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The Cubs' Golden Age in Pre-Wrigley Chicago
All Cub fans know from heartbreak and curse-toting goats. Fewer know that, prior to moving to the north side in 1916, the team fielded powerhouse nines that regularly claimed the pennant. Before the Ivy offers a grandstand seat to a golden age: - BEHOLD the 1871 team as it plays for the title in nine different borrowed uniforms after losing everything in the Great Chicago Fire - ATTEND West Side Grounds at Polk and Wolcott with its barbershop quartet - MARVEL as superstar Cap Anson hits .399, makes extra cash running a ballpark ice rink, and strikes out as an elected official - WONDER at experiments with square bats and corked balls, the scandal of Sunday games and pre-game booze-ups, the brazen spitters and park dimensions changed to foil Ty Cobb - RAZZ Charles Comiskey as he adopts a Cubs hand-me-down moniker for his team's name - THRILL to the poetic double-play combo of Tinker, Evers, and Chance even as they throw tantrums at umpires and punches at each other - CHEER as Merkle's Boner and the Cubs' ensuing theatrics send the team to the 1908 World Series Rich with Hall of Fame personalities and oddball stories, Before the Ivy opens a door to Chicago's own field of dreams and serves as every Cub fan's guide to a time when thoughts of "next year" filled rival teams with dread.
The Ambitious Dr. Abraham Van Norstrand and the Wisconsin Insane Hospital
Across the United States, historic preservation has become a catalyst for urban regeneration. Entrepreneurs, urban pioneers, and veteran city dwellers have refurbished thousands of dilapidated properties and put them to productive use as shops, restaurants, nightclubs, museums, and private residences. As a result, inner-cities, once disparaged as zones of poverty, crime, and decay have been re-branded as historic districts. Although these preservation initiatives, often supported by government tax incentives and rigid architectural controls, deserve credit for bringing people back to the city, raising property values, and generating tourist revenue, they have been less successful in creating stable and harmonious communities.
Beyond Preservation proposes a framework for stabilizing and strengthening inner-city neighborhoods through the public interpretation of historic landscapes. Its central argument is that inner-city communities can best turn preserved landscapes into assets by subjecting them to public interpretation at the grass-roots. Based on an examination of successful projects in St. Louis, Missouri and other U.S. cities, Andrew Hurley demonstrates how rigorous historical analysis can help communities articulate a local identity and plan intelligently on the basis of existing cultural and social assets.
75 Years of the University of Nebraska Press
In 2016 the University of Nebraska Press celebrates its 75th anniversary. Proudly rooted in the Great Plains, the Press has established itself as the largest and most diversified publisher located between Chicago and California. The achievements of a vast network of devoted authors, editors, board members, series editors, and staff, the Press has published more than 4,000 books and more than 30 journals of influential and enduring value.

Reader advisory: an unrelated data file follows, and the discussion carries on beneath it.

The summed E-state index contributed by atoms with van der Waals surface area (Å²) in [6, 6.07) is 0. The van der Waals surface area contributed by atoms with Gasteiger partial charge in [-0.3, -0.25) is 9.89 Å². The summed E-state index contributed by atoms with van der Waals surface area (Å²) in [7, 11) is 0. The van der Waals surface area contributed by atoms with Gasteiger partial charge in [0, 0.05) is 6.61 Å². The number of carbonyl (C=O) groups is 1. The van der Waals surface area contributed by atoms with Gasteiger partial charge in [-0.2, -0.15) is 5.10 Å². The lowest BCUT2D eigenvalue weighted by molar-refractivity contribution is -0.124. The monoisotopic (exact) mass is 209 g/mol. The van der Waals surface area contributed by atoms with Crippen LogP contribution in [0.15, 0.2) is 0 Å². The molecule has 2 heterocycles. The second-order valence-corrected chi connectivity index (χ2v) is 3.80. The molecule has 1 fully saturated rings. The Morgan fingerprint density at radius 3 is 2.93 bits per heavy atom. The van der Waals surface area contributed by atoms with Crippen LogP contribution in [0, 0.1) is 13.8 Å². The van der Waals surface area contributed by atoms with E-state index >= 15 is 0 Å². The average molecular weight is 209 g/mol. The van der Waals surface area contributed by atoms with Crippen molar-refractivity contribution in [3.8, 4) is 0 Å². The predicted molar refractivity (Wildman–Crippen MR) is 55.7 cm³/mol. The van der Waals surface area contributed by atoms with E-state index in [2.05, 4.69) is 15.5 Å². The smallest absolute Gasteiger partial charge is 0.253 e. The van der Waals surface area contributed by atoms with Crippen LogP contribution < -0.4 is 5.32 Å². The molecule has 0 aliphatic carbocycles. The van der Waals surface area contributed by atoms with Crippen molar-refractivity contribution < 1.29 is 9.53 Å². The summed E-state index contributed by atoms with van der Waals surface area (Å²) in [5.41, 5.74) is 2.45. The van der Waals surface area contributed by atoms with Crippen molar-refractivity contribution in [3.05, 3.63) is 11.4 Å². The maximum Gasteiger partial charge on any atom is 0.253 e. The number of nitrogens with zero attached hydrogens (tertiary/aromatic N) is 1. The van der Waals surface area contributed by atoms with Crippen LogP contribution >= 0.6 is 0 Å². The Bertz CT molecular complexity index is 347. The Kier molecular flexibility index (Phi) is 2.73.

What started as a one-person operation at a land grant institution on the sparsely populated plains of Nebraska has tenaciously grown into a press that has earned an international reputation for publishing notable works in Native studies, history, anthropology, American studies, sports, cultural criticism, fiction, fiction in translation, creative nonfiction, and poetry. Winning numerous awards through the years, most notably several Nobel Prizes, the Press has contributed richly to the state, the region, and far beyond. The Press’s partnership with the Jewish Publication Society has placed an emphasis on books in Jewish studies and Bible studies, while the acquisition of Potomac Books has expanded the Press’s subject matter to include national and world affairs and more widespread coverage of military history.
In honor of its 75th anniversary, the Press has produced the publication Big House on the Prairie, which features a narrative of press highlights, profiles of key historical employees, and lists of its 75 most significant books, 30 journals, and 75 most noteworthy book covers. Please join us in celebrating 75 years of publishing excellence.
the Idlewild community
William Thomas Scott of Illinois, 1839-1917
The Balancing Act of Racial Politics
Recent years have seen an increase in the number of African Americans elected to political office in cities where the majority of their constituents are not black. In the past, the leadership of black politicians was characterized as either “deracialized” or “racialized”—that is, as either focusing on politics that transcend race or as making black issues central to their agenda. Today many African American politicians elected to offices in non-majority-black cities are adopting a strategy that universalizes black interests as intrinsically relevant to the needs of their entire constituency.
In Black Mayors, White Majorities Ravi K. Perry explores the conditions in which black mayors of majority-white cities are able to represent black interests and whether blacks’ historically high expectations for black mayors are being realized. Perry uses Toledo and Dayton, Ohio, as case studies, and his analysis draws on interviews with mayors and other city officials, business leaders, and heads of civic organizations, in addition to official city and campaign documents and newspapers. Perry also analyzes mayoral speeches, the 2001 ward-level election results, and city demographics. Black Mayors, White Majorities encourages readers to think beyond the black-white dyad and instead to envision policies that can serve constituencies with the greatest needs as well as the general public.